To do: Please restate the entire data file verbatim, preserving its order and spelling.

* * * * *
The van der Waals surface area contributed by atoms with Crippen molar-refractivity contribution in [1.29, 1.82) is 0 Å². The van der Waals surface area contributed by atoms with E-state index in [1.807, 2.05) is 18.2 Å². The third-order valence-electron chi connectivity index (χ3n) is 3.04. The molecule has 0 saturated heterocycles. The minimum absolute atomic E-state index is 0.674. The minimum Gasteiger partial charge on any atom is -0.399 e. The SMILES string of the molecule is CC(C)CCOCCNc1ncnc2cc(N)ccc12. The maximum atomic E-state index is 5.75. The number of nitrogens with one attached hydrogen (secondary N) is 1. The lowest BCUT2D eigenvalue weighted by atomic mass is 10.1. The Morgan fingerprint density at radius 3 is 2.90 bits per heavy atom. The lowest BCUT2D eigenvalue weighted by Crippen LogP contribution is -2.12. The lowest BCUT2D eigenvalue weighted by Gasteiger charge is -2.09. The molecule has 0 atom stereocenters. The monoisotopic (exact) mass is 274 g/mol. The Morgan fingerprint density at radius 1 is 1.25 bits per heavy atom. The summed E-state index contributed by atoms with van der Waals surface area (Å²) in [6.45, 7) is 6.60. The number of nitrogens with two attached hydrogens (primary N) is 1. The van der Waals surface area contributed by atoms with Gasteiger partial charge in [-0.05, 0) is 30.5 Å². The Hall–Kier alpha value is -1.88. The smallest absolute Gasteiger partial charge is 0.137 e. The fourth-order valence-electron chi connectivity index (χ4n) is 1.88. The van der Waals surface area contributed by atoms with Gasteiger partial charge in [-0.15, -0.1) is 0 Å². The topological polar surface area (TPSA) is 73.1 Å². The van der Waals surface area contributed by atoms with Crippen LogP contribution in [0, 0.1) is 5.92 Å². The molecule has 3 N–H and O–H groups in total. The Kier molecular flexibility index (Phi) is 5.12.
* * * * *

The van der Waals surface area contributed by atoms with Crippen molar-refractivity contribution in [1.29, 1.82) is 0 Å². The van der Waals surface area contributed by atoms with E-state index in [1.807, 2.05) is 18.2 Å². The third-order valence-electron chi connectivity index (χ3n) is 3.04. The molecule has 0 saturated heterocycles. The minimum absolute atomic E-state index is 0.674. The minimum Gasteiger partial charge on any atom is -0.399 e. The SMILES string of the molecule is CC(C)CCOCCNc1ncnc2cc(N)ccc12. The maximum atomic E-state index is 5.75. The number of nitrogens with one attached hydrogen (secondary N) is 1. The lowest BCUT2D eigenvalue weighted by atomic mass is 10.1. The Morgan fingerprint density at radius 3 is 2.90 bits per heavy atom. The lowest BCUT2D eigenvalue weighted by Crippen LogP contribution is -2.12. The lowest BCUT2D eigenvalue weighted by Gasteiger charge is -2.09. The molecule has 0 atom stereocenters. The monoisotopic (exact) mass is 274 g/mol. The Morgan fingerprint density at radius 1 is 1.25 bits per heavy atom. The summed E-state index contributed by atoms with van der Waals surface area (Å²) in [6.45, 7) is 6.60. The number of nitrogens with two attached hydrogens (primary N) is 1. The van der Waals surface area contributed by atoms with Gasteiger partial charge in [-0.05, 0) is 30.5 Å². The Hall–Kier alpha value is -1.88. The smallest absolute Gasteiger partial charge is 0.137 e. The fourth-order valence-electron chi connectivity index (χ4n) is 1.88. The van der Waals surface area contributed by atoms with Gasteiger partial charge in [-0.15, -0.1) is 0 Å². The topological polar surface area (TPSA) is 73.1 Å². The van der Waals surface area contributed by atoms with Crippen LogP contribution in [0, 0.1) is 5.92 Å². The molecule has 3 N–H and O–H groups in total. The Kier molecular flexibility index (Phi) is 5.12.